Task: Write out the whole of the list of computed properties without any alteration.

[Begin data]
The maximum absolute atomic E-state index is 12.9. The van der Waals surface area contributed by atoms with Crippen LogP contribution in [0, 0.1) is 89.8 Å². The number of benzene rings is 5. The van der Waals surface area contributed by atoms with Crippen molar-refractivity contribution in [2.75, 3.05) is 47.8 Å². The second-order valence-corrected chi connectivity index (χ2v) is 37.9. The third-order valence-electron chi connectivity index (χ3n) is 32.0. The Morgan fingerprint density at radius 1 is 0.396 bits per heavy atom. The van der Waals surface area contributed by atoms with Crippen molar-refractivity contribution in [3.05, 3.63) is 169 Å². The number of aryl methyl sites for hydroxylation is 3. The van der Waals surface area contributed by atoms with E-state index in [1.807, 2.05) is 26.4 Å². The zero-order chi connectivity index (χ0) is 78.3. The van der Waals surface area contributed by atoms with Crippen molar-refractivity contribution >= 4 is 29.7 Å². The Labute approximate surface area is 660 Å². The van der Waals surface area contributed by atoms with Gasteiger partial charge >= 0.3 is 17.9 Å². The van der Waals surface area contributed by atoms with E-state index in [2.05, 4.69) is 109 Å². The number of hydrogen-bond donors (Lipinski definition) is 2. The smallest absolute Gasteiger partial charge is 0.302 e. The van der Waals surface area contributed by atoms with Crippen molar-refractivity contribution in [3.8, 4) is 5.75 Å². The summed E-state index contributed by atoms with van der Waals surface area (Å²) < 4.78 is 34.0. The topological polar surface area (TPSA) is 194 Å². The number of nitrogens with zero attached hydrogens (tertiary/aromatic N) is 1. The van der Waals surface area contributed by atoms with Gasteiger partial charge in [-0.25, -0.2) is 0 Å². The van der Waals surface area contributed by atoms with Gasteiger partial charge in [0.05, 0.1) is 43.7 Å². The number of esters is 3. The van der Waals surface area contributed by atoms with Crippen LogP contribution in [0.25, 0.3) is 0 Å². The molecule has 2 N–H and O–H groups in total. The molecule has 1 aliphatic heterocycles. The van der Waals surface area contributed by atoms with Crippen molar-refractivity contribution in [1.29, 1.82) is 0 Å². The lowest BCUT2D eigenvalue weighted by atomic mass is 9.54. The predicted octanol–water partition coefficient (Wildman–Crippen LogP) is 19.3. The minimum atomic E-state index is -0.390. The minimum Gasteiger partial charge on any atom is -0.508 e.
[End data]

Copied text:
The maximum absolute atomic E-state index is 12.9. The van der Waals surface area contributed by atoms with Crippen LogP contribution in [0, 0.1) is 89.8 Å². The number of benzene rings is 5. The van der Waals surface area contributed by atoms with Crippen molar-refractivity contribution in [2.75, 3.05) is 47.8 Å². The second-order valence-corrected chi connectivity index (χ2v) is 37.9. The third-order valence-electron chi connectivity index (χ3n) is 32.0. The Morgan fingerprint density at radius 1 is 0.396 bits per heavy atom. The van der Waals surface area contributed by atoms with Crippen molar-refractivity contribution in [3.05, 3.63) is 169 Å². The number of aryl methyl sites for hydroxylation is 3. The van der Waals surface area contributed by atoms with E-state index in [1.807, 2.05) is 26.4 Å². The zero-order chi connectivity index (χ0) is 78.3. The van der Waals surface area contributed by atoms with Crippen molar-refractivity contribution >= 4 is 29.7 Å². The Labute approximate surface area is 660 Å². The van der Waals surface area contributed by atoms with Gasteiger partial charge >= 0.3 is 17.9 Å². The van der Waals surface area contributed by atoms with E-state index in [2.05, 4.69) is 109 Å². The number of hydrogen-bond donors (Lipinski definition) is 2. The smallest absolute Gasteiger partial charge is 0.302 e. The van der Waals surface area contributed by atoms with Crippen molar-refractivity contribution in [3.8, 4) is 5.75 Å². The summed E-state index contributed by atoms with van der Waals surface area (Å²) < 4.78 is 34.0. The topological polar surface area (TPSA) is 194 Å². The number of nitrogens with zero attached hydrogens (tertiary/aromatic N) is 1. The van der Waals surface area contributed by atoms with Gasteiger partial charge in [-0.25, -0.2) is 0 Å². The van der Waals surface area contributed by atoms with Gasteiger partial charge in [0.05, 0.1) is 43.7 Å². The number of esters is 3. The van der Waals surface area contributed by atoms with Crippen LogP contribution in [0.25, 0.3) is 0 Å². The molecule has 2 N–H and O–H groups in total. The molecule has 1 aliphatic heterocycles. The van der Waals surface area contributed by atoms with Crippen molar-refractivity contribution in [1.29, 1.82) is 0 Å². The lowest BCUT2D eigenvalue weighted by atomic mass is 9.54. The predicted octanol–water partition coefficient (Wildman–Crippen LogP) is 19.3. The minimum atomic E-state index is -0.390. The minimum Gasteiger partial charge on any atom is -0.508 e.